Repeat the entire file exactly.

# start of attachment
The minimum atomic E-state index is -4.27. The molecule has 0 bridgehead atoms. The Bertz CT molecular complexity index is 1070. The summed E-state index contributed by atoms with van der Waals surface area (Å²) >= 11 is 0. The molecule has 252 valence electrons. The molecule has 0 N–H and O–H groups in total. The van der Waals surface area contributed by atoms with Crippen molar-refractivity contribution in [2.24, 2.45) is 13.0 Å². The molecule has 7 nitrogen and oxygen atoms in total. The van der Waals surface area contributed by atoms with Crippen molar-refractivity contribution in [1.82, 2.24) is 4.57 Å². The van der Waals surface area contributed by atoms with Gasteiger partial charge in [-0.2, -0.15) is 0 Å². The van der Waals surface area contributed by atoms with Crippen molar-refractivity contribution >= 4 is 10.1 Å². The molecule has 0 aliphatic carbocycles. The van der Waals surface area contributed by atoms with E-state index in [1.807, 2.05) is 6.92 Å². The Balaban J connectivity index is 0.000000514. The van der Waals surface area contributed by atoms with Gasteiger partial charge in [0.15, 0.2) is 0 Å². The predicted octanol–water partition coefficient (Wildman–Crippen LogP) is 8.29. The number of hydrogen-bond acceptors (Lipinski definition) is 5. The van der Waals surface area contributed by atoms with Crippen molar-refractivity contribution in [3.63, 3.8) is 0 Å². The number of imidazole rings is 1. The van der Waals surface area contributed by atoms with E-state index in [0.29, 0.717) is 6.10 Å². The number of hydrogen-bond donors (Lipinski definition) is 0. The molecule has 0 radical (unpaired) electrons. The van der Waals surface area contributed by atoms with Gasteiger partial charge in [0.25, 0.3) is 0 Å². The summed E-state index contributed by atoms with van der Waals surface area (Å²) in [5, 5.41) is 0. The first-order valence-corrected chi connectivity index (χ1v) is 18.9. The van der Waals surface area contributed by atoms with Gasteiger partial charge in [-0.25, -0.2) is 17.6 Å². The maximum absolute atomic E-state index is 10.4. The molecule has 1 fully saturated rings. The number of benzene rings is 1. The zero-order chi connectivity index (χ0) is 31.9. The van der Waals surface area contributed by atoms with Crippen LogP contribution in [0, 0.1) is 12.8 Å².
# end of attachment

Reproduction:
The minimum atomic E-state index is -4.27. The molecule has 0 bridgehead atoms. The Bertz CT molecular complexity index is 1070. The summed E-state index contributed by atoms with van der Waals surface area (Å²) >= 11 is 0. The molecule has 252 valence electrons. The molecule has 0 N–H and O–H groups in total. The van der Waals surface area contributed by atoms with Crippen molar-refractivity contribution in [2.24, 2.45) is 13.0 Å². The molecule has 7 nitrogen and oxygen atoms in total. The van der Waals surface area contributed by atoms with Crippen molar-refractivity contribution in [1.82, 2.24) is 4.57 Å². The van der Waals surface area contributed by atoms with Gasteiger partial charge in [-0.2, -0.15) is 0 Å². The van der Waals surface area contributed by atoms with Crippen molar-refractivity contribution >= 4 is 10.1 Å². The molecule has 0 aliphatic carbocycles. The van der Waals surface area contributed by atoms with E-state index in [1.807, 2.05) is 6.92 Å². The Balaban J connectivity index is 0.000000514. The van der Waals surface area contributed by atoms with Gasteiger partial charge in [0.15, 0.2) is 0 Å². The predicted octanol–water partition coefficient (Wildman–Crippen LogP) is 8.29. The number of hydrogen-bond acceptors (Lipinski definition) is 5. The van der Waals surface area contributed by atoms with Crippen molar-refractivity contribution in [3.63, 3.8) is 0 Å². The number of imidazole rings is 1. The van der Waals surface area contributed by atoms with E-state index in [0.29, 0.717) is 6.10 Å². The number of hydrogen-bond donors (Lipinski definition) is 0. The molecule has 0 radical (unpaired) electrons. The van der Waals surface area contributed by atoms with Gasteiger partial charge in [0.25, 0.3) is 0 Å². The summed E-state index contributed by atoms with van der Waals surface area (Å²) in [5, 5.41) is 0. The first-order valence-corrected chi connectivity index (χ1v) is 18.9. The van der Waals surface area contributed by atoms with Gasteiger partial charge in [-0.25, -0.2) is 17.6 Å². The maximum absolute atomic E-state index is 10.4. The molecule has 1 fully saturated rings. The number of benzene rings is 1. The zero-order chi connectivity index (χ0) is 31.9. The van der Waals surface area contributed by atoms with Crippen LogP contribution in [0, 0.1) is 12.8 Å².